In 2001, the artist Caspar Jones began to examine the then recent developments in 3D laser scanning and manufacturing as means of exploring different versions of sculpted forms. That is, sculpted forms in different materials, and on different scales. He foresaw, correctly as the last decade has shown, that this would allow qualities found in sculpture to be made available to architecture.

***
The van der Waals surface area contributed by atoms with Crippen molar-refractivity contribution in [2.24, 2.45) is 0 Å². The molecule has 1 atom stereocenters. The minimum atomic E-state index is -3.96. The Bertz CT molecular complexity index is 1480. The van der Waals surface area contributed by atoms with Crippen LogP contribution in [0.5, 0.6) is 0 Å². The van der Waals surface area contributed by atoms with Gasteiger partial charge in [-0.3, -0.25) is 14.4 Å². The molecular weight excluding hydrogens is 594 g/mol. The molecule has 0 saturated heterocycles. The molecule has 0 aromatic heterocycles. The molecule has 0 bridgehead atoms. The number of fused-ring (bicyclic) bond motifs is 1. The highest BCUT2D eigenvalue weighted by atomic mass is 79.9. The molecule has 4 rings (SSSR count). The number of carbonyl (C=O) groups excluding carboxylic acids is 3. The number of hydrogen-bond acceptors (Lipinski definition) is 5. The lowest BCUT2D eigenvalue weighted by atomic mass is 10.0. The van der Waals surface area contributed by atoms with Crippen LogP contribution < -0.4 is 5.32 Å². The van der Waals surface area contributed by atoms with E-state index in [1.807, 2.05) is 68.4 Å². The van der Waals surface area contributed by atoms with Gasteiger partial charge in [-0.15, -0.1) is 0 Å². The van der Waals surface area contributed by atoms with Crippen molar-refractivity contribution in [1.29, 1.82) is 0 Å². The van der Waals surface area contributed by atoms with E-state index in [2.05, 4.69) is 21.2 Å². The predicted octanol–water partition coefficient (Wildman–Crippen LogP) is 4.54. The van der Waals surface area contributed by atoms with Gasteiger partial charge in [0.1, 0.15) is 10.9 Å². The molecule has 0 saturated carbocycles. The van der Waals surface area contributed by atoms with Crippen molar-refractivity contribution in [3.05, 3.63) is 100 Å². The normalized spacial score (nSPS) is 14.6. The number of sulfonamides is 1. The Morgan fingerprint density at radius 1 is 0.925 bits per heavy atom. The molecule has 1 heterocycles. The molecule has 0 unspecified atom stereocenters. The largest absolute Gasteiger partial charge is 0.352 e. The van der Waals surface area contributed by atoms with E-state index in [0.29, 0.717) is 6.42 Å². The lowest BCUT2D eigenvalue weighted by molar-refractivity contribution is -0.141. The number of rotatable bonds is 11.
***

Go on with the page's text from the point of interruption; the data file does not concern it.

Caspar explored these themes at the 'Excited Volumes' and the 'Scan Cast Divide and Multiply' exhibitions at the 2002 Liverpool Biennial and the 2003 Architecture Week. We created 3D computer models of Caspar's work which he then used to create a variety of virtual, graphic and real-world objects to explore techniques in rapid-prototyping and CNC-milling. Caspar's works, created from the 3D data we provided, are shown in the image gallery above.